17. Systematic Approach forAddressing Updates • Establish procedures for monitoring security-related information • Evaluate updates for applicability • Plan installation of applicable updates • Install updates using a documented plan • Deploy new systems with latest software

  18. Network Hardening • Crucial to have a network with availability as well as adequate security

  19. Firmware Updates • Made available by vendors as vulnerabilities and malfunctions are discovered with previous versions

  20. Configuration • Routing functions • Designed to route packets efficiently and reliably, but not securely • Not to be used to implement a security policy • Firewall systems • Should govern security of information flow in and out of the network • Provide a policy enforcement mechanism at a security domain boundary

  21. Assigning Network Addresses for Interfaces on a Firewall Device • For the Internet • Obtain IP addresses from ISP that connects to the firewall • For internal networks • Obtain IP addresses from within the organization, typically from RFC 1918 specification

  22. Establishing Routing Configuration • Should be performed in an environment isolated from the production network • Should specify what connectivity is to be permitted with the specific statements and deny all other connectivity • Derived from network topology; should not be used to implement aspects of a security policy

  23. Best Practices for Configuring Router and Firewall Systems • Keep copy of current configurations of network devices in safe location • Never allow IP-directed broadcasts through the system • Configure devices with meaningful names • Use a description for each interface • Specify bandwidth on the interfaces continued…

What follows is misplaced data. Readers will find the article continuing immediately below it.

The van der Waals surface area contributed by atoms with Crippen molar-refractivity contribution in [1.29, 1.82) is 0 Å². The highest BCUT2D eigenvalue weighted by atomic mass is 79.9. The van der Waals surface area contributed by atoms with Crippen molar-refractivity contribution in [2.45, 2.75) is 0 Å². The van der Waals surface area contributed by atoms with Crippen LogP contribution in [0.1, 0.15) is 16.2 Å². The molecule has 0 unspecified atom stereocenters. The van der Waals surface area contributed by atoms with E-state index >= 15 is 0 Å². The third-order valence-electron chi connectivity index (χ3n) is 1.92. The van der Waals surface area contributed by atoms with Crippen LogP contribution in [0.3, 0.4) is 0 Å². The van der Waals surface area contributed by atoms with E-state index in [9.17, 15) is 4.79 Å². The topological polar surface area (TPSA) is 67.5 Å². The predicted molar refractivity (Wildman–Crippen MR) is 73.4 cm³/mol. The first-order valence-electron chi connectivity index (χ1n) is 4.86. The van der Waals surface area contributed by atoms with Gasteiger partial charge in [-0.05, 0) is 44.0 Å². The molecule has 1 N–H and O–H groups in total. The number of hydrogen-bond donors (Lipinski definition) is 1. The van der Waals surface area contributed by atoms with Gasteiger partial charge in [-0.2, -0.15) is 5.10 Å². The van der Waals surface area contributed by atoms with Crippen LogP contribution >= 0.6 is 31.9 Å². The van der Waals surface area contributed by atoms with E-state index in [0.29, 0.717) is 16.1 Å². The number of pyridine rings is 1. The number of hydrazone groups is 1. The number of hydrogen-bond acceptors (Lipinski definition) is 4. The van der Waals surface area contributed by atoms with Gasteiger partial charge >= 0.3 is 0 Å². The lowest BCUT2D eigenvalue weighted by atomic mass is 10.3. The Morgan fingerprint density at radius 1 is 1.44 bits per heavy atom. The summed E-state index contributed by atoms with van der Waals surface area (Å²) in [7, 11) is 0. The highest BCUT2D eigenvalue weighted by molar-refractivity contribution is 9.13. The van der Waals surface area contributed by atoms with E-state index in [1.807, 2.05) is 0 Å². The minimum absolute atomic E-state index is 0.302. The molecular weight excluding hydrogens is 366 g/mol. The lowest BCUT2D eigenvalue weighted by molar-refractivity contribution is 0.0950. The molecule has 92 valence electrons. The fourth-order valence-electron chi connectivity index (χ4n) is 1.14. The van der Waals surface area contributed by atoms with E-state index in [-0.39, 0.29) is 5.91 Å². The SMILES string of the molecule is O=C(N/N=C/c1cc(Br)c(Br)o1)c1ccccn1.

24. Best Practices for Configuring Router and Firewall Systems • Configure a loopback address • Handle SNMP with care • Avoid common names for password and naming schemes • Deploy logging about interface status, events, and debugging • Restrict data traffic to required ports and protocols only

  25. Access Control List (ACL) • Set of data that informs a computer’s OS which permissions (access rights) each user or group has to a specific system object • Control flow of packets through a device based on certain parameters and information contained within a packet • Implement a certain type of security policy, but not considered a policy by themselves • Implement packet filtering

  26. Packet Filtering • Process of deciding disposition of each packet that can pass through a router • Provides basic protection mechanism for a routing firewall device through inspection of packet contents • Can be based on intrinsic or extrinsic information pertaining to a data packet

  27. Best Practices for Designing Filtering Rules for New Networks • Add “deny all” rule to articulate the security policy more completely • Design antispoofing rules and place them at top of the ACL • Identify protocols, ports, and source and destination addresses that need to be serviced continued…

  28. Best Practices for Designing Filtering Rules for New Networks • Configure filtering rule set of the ACL by protocol and by port • Collapse matching protocols rows and consecutive ports rows together into one new row that specifies a range • Place all permission rules between antispoofing rules and “deny all” rule at the end of the rule set

  29. Enabling and Disabling of Services and Protocols • Many services can be easily targeted by attackers unless disabled by system administrators • Evaluate every service for need and risks; remove unnecessary ones • Evaluate and install required services in a manner to lower potential risk

  30. Commonly Exploited Services • Remote Procedure Call (RPC) • Network File System (NFS) • Web services • Simple Mail Transfer Protocol (SMTP) • Bootstrap Protocol • DoS attacks are successful when unnecessary services are running on network devices